Prior to starting Savor Health, Susan had a successful career on Wall Street as a healthcare services investment banker working at prestigious firms including Donaldson, Lufkin & Jenrette, Wasserstein Perella and Robertson Stephens. Susan earned a B.A. from Duke University and M.B.A. from the University of Virginia’s Darden Graduate School of Business.

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Marissa Buchan is a registered dietitian, with advanced practice certifications in Oncology Nutrition (CSO) and Clinical Research (CCRP). She received her Bachelor’s degree in Psychology from Duke University, and Master’s of Science degree in Clinical Nutrition from New York University. Marissa worked for 10 years at Memorial Sloan Kettering Cancer Center in both the clinical research and nutrition departments.  In addition to counseling patients before, during, and after cancer therapy, she spearheaded nutrition-research efforts for the bone marrow transplant service. She has co-authored over 20 articles and has a particular interest in the role of nutrition on the intestinal microbiota and its impact on patient outcomes. When Marissa’s not wearing her lab coat, she’s in her apron whipping up healthy and delicious recipes that you can find on her blog, Get Off Your Tush and Cook.

Marissa is Chief Operating Officer of Savor Health where she leads operations working with the technology, clinical, and business development teams and management. Prior to assuming the role of COO in March 2020, Marissa was Vice President, Clinical Research and Operations at Savor Health where she worked closely with Savor Health’s Chief Medical Advisor, Scientific Advisory Board, and Clinical Operations Team to evaluate, design and conduct clinical research.  She also counsels patients on oncology nutrition issues and contributes to the Company website’s clinical content.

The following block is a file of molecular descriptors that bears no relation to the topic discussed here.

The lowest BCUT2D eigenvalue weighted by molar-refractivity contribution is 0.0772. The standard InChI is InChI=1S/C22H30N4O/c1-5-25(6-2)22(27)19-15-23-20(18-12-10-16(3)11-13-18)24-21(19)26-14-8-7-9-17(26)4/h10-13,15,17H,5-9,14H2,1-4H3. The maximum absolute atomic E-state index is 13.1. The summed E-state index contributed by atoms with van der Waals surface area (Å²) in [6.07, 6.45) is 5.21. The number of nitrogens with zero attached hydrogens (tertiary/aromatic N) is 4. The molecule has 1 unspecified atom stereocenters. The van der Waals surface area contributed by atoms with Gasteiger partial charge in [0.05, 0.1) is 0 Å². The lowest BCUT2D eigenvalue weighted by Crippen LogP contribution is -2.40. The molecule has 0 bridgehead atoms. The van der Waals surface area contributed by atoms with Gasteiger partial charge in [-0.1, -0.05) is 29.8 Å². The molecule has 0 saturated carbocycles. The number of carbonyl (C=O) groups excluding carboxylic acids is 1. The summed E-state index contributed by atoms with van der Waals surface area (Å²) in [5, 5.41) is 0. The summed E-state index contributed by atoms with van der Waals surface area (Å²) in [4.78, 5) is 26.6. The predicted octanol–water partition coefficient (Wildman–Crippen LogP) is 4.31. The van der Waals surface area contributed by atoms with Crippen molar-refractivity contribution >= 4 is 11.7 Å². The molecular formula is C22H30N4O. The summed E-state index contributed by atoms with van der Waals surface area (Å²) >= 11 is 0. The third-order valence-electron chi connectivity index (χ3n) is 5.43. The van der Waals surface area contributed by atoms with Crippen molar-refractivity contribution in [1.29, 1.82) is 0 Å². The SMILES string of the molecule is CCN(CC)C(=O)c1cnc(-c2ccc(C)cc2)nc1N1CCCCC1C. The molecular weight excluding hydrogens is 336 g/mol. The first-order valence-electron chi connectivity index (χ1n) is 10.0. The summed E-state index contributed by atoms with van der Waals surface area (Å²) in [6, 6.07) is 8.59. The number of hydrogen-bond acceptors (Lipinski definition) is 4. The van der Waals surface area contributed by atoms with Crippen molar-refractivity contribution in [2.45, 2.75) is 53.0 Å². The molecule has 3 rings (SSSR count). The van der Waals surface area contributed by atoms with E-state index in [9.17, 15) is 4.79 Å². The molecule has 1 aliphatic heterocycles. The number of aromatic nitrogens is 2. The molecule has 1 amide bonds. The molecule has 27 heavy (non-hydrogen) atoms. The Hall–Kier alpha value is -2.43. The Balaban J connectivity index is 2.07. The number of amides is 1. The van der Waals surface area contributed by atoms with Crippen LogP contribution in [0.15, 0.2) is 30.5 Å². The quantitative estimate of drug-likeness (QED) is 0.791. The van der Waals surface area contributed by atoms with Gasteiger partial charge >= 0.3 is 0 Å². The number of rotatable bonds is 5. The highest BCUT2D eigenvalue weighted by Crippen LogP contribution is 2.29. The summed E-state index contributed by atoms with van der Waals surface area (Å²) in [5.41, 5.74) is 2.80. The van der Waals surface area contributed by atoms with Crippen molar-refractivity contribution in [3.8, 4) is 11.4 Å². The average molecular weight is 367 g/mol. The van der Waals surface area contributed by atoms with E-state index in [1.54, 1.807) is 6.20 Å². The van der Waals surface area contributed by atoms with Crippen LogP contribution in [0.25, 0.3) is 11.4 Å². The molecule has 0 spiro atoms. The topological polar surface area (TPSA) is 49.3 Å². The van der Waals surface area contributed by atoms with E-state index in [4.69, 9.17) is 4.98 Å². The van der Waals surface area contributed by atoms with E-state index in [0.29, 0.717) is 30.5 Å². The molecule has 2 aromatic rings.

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Dr. DeFrance has a unique background including clinical interventional cardiologist, chief medical officer, educator, outcomes researcher and entrepreneur. He has expertise in Lifestyle medicine in which he was board certified in 2020 and is highly interested in the prevention and reversal of chronic disease. Dr. DeFrance also has expertise in appropriate utilization of technology in medicine, healthcare economics, value-based metrics, and educational design and delivery. He worked as Chief Medical Officer for HealthHelp, one of the largest specialty benefit managers in the US, and led large teams of healthcare professionals in writing evidence based appropriate care guidelines and rule sets which improve the quality and safety of medicine for over 20 million people in the US while also creating sustained savings in healthcare. He has also designed clinical decision support systems that are currently in use helping to improve patient care.

In 2018 Dr. DeFrance founded MedMentor Education, a company that provides state of the art CME content using the latest in eLearning science and online delivery platforms. Dr. DeFrance is also the founder and President of Digimedica, a consulting and educational design and delivery company for healthcare professionals, hospitals, and universities. He is passionate about creating systems to optimize knowledge transfer and has won numerous awards for teaching excellence during his career. He is an expert in cardiovascular CT imaging and has taught more than 3,000 physicians how to perform and interpret cardiac CT nationally and internationally and has lectured extensively on this subject.